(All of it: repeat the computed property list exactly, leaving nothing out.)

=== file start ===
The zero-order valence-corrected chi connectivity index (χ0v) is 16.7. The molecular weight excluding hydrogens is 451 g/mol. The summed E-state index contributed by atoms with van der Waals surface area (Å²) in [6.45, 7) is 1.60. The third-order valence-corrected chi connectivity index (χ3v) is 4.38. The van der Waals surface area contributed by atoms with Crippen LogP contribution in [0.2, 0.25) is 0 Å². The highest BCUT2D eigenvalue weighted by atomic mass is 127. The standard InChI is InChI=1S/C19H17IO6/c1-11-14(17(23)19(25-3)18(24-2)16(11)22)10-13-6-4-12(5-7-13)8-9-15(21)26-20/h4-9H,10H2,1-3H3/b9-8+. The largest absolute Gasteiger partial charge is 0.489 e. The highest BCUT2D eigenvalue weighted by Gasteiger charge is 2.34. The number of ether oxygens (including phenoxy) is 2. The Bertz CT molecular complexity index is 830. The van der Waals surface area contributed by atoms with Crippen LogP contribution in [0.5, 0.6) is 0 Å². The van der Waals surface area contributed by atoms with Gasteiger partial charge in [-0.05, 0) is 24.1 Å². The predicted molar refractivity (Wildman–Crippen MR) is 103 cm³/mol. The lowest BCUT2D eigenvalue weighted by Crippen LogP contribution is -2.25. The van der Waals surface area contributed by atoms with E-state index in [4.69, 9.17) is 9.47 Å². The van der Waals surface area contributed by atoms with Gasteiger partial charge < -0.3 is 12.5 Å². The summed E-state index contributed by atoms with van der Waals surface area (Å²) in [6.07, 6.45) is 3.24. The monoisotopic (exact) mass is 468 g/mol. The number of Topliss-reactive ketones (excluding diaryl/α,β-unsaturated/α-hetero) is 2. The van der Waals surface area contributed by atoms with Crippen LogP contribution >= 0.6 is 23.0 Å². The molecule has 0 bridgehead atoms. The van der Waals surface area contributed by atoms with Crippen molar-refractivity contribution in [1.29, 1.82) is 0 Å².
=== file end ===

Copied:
The zero-order valence-corrected chi connectivity index (χ0v) is 16.7. The molecular weight excluding hydrogens is 451 g/mol. The summed E-state index contributed by atoms with van der Waals surface area (Å²) in [6.45, 7) is 1.60. The third-order valence-corrected chi connectivity index (χ3v) is 4.38. The van der Waals surface area contributed by atoms with Crippen LogP contribution in [0.2, 0.25) is 0 Å². The highest BCUT2D eigenvalue weighted by atomic mass is 127. The standard InChI is InChI=1S/C19H17IO6/c1-11-14(17(23)19(25-3)18(24-2)16(11)22)10-13-6-4-12(5-7-13)8-9-15(21)26-20/h4-9H,10H2,1-3H3/b9-8+. The largest absolute Gasteiger partial charge is 0.489 e. The highest BCUT2D eigenvalue weighted by Gasteiger charge is 2.34. The number of ether oxygens (including phenoxy) is 2. The Bertz CT molecular complexity index is 830. The van der Waals surface area contributed by atoms with Crippen LogP contribution in [0.5, 0.6) is 0 Å². The van der Waals surface area contributed by atoms with Gasteiger partial charge in [-0.05, 0) is 24.1 Å². The predicted molar refractivity (Wildman–Crippen MR) is 103 cm³/mol. The lowest BCUT2D eigenvalue weighted by Crippen LogP contribution is -2.25. The van der Waals surface area contributed by atoms with E-state index in [4.69, 9.17) is 9.47 Å². The van der Waals surface area contributed by atoms with Gasteiger partial charge < -0.3 is 12.5 Å². The summed E-state index contributed by atoms with van der Waals surface area (Å²) in [6.07, 6.45) is 3.24. The monoisotopic (exact) mass is 468 g/mol. The number of Topliss-reactive ketones (excluding diaryl/α,β-unsaturated/α-hetero) is 2. The van der Waals surface area contributed by atoms with Crippen LogP contribution >= 0.6 is 23.0 Å². The molecule has 0 bridgehead atoms. The van der Waals surface area contributed by atoms with Crippen molar-refractivity contribution in [1.29, 1.82) is 0 Å².